Ford No Longer Making Sedans: A Wise Move?May 29, 2018
Ford recently announced that they are no longer manufacturing sedans. Is this is a wise move for the automotive company or not?
Uproar has been received from traditional car enthusiasts. The Ford announcement was perceived as an expression of how sedans are valued these days. For the rest of the world, we are looking to see how this announcement will affect the automotive industry. How will this tip the car sales of other brands? What about sports cars and SUVs?
Where The Money Is
In terms of sales, every brand in the market is releasing more and more lifted cars, such as the Toyota CHR and Honda HRV. This is where the money is, currently. In the short run, this is a wise move for Ford since they will increase their capacity to manufacture cars that rank better in sales.
SUVs vs. Sedans
One anticipated event is that other manufacturers might follow in Ford’s footsteps and, in the near future, certain designs and car build might become obsolete. Sedans without a 4-inch lift might disappear soon. But is that a real loss?
SUV owners claim that their cars are in fact better than sedans in more ways than one. It’s probably the key reason that more of them are being made, at least in the U.S. SUVs got plus points for passenger and cargo accommodation. In terms of costs, comfort, and efficiency, the gap between sedans and SUVs have almost closed.
Looking at International Markets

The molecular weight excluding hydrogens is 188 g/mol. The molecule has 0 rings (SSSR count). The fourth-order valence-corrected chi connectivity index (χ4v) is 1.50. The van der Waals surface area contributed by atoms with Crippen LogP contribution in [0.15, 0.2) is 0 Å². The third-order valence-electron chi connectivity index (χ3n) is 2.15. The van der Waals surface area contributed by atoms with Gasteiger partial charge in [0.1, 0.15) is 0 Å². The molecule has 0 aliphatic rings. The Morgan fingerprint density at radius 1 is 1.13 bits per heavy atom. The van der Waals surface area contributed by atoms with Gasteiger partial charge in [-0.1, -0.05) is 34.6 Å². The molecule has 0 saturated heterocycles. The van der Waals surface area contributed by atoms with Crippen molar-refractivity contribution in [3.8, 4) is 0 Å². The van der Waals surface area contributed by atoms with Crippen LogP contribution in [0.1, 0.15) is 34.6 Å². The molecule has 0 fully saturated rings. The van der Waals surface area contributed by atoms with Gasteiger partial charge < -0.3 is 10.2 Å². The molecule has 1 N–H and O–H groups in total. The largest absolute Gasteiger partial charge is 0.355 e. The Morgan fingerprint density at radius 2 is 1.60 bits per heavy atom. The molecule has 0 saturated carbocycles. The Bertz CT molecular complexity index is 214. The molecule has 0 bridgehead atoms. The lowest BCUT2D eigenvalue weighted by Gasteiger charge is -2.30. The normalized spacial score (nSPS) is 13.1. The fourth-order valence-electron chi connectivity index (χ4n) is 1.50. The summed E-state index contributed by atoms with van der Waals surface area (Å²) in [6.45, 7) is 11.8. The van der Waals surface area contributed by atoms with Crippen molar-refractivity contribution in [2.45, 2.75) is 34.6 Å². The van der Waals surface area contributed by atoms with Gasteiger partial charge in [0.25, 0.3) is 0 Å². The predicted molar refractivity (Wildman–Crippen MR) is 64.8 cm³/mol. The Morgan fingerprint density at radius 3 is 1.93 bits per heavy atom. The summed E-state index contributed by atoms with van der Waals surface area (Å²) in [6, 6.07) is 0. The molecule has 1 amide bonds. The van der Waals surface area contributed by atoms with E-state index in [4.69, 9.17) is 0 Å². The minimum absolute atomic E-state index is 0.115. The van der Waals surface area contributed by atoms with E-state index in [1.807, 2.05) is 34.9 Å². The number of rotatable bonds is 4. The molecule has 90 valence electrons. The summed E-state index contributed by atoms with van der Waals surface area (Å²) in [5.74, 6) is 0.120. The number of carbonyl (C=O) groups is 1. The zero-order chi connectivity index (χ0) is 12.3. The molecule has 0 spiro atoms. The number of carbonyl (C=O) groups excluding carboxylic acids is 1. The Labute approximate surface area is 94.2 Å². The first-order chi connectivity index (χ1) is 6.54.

On the other side of the world, Asian brands like Toyota, Kia, and Honda might be taking advantage of this announcement from Ford. People looking for traditional cars may turn to these global sellers. Take note that the preference for SUVs is U.S. market-oriented. Foreign brands don’t have much to lose selling cars that might sell very well in the U.S. since they have a wider market.
With several factors considered, discontinuing sedans seems like a wise move for Ford. This would also allow room for other automotive companies to tip their sales and revolutionize sedans for other markets. At a point where traditional cars might reach near extinction, we can anticipate that some of its features might be re-introduced in the future. Designs tend to cycle, and come backs usually happen within two decades.
What’s exciting is to observe the repercussion that will follow in the next few years and in what ways this will translate to our daily experiences.